When I entered the church lobby for the event, I encountered a barrage of posters and pamphlets that were mostly biased in favor of the Palestinians. One poster was calling to “break the bonds” and have the U.S. divest from Israel. One brochure read, “Israel is actually involved in an unremitting and merciless vendetta against the subjugated Palestinian people in order to expel them and acquire their land.” The same brochure did make it clear that not all Israelis felt this way and that people should seek out left-wing Israeli opinions. Overall, the display in the lobbying felt off-putting.

Inside, it was much warmer. The sold-out function had brought in much of the Northfield community, though most of the attendees were gray-haired. Carleton’s Arabic professor and his friends provided Oud music. St. Olaf students dressed in full traditional garb performed dabke dances. Before everyone could eat the delicious spinach pie and mujaddara, Christian, Jewish and Muslim blessings were said. The affair raised money for Bright Stars of Bethlehem, a Christian charity dedicated to helping all Palestinians in the West Bank.

Many of the people there had prior awareness of the complexities of the situation in the Holy Land. At my table, a Lutheran pastor who had led an English-speaking congregation in the Old City of Jerusalem sat next to me. Two young women who had spent a year doing missionary work in Bethlehem sat across from me. The pastor was distressed with Netanyahu but did not place sole blame on any government. He recalled how there was so much optimism for peace when he was in Jerusalem during the 2008 U.S. election. Three years later, he feels that hope has been totally crushed. Feeling the communal spirit and compassion of the people around me, I gained more respect for the group doing what it could to help the oppressed Palestinians.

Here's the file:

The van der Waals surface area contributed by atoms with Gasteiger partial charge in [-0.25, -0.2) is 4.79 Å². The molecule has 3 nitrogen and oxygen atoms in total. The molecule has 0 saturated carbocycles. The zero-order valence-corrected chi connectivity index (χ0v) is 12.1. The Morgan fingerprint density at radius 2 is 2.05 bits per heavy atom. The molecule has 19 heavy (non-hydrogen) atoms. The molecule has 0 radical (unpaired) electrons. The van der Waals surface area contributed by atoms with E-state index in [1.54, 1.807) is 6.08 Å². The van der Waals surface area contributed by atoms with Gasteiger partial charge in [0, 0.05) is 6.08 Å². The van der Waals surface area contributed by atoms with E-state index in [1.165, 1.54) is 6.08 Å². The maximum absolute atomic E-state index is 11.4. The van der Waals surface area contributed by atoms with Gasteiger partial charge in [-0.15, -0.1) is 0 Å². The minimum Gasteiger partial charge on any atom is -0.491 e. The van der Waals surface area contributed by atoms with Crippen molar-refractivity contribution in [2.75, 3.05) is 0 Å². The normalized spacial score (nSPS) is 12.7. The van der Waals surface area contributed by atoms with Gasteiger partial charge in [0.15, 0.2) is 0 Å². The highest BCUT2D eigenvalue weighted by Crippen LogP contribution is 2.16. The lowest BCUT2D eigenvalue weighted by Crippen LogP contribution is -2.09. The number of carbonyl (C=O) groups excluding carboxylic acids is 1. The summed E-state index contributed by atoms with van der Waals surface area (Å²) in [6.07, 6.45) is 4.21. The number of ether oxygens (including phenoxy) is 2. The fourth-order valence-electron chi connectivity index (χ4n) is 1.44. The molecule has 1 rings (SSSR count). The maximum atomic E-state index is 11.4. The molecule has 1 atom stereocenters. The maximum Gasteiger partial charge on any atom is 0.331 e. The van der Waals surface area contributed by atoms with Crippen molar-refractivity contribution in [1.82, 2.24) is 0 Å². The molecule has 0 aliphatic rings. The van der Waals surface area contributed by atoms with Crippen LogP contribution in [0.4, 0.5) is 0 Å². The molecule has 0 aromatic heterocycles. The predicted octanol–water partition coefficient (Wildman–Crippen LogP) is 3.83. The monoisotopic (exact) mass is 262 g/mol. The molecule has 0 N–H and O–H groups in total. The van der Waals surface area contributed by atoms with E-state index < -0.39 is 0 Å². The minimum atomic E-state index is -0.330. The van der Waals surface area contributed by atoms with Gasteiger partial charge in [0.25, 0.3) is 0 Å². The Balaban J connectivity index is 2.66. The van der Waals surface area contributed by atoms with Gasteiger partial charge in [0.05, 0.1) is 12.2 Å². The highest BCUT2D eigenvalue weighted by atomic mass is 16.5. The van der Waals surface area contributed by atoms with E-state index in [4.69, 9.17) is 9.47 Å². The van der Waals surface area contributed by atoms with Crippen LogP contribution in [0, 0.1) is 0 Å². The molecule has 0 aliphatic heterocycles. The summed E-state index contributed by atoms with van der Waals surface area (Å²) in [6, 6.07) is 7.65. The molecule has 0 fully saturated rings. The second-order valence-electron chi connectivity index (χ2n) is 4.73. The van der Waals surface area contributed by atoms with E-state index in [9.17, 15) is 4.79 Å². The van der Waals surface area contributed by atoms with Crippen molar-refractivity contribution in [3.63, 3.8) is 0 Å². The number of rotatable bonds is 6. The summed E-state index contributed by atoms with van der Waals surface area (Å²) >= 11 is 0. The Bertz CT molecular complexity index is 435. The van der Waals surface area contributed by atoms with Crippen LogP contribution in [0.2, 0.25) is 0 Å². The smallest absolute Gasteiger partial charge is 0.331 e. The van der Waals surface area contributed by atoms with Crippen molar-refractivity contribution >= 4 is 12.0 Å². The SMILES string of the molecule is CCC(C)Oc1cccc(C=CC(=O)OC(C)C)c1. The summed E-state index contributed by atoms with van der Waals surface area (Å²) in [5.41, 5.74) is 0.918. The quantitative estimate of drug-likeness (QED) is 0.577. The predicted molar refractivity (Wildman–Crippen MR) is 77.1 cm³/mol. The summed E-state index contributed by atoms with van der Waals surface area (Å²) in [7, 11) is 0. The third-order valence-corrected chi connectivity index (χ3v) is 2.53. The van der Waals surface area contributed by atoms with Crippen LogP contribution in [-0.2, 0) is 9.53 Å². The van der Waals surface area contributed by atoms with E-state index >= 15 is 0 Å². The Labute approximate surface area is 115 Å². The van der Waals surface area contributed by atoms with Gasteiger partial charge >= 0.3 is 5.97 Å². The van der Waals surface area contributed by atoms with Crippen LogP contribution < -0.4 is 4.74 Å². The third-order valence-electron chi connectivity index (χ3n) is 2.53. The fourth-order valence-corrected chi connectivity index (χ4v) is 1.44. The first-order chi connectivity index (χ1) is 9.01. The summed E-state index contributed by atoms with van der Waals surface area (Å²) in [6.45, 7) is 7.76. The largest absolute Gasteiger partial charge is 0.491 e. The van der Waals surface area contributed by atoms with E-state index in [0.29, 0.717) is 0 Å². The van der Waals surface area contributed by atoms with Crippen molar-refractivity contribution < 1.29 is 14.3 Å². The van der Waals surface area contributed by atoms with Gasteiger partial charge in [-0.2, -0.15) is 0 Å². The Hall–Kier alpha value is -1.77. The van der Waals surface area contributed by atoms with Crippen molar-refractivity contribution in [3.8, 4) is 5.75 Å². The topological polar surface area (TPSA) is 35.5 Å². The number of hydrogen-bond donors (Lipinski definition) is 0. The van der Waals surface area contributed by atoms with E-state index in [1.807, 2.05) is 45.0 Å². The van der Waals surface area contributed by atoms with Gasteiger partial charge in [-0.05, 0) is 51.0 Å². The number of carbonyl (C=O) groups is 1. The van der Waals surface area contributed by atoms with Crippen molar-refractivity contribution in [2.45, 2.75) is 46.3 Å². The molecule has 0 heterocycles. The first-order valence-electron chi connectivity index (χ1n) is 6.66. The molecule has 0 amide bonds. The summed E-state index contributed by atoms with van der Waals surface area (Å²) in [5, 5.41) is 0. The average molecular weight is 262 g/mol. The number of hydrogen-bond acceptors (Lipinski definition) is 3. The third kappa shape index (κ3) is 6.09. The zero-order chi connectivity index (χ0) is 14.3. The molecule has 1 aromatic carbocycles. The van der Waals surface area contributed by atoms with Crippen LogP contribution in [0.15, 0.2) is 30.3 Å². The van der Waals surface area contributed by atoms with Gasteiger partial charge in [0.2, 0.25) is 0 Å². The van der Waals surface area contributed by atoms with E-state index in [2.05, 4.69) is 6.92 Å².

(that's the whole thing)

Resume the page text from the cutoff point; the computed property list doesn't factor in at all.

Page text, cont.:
But the main speaker of the evening, Jennifer Loewenstein, Associate Director of Middle East Studies at the University of Wisconsin, Madison, made the event take a negative turn. I supported her fight for human rights but felt she was unfairly harsh and incorrect in characterizing the Israeli government’s policies.

Loewenstein described the situation as a “brutal, sadistic occupation” where Israelis are starving Palestinians, applying a divide and conquer strategy that isolates West Bank towns. She called Israel’s actions genocidal. With walls around Palestinian areas in the West Bank and Gaza and Israel limiting what food can be shipped into Gaza, conditions may be terrible but not genocidal when the Palestinian Arab population is growing at a faster rate than that of Israeli Jews.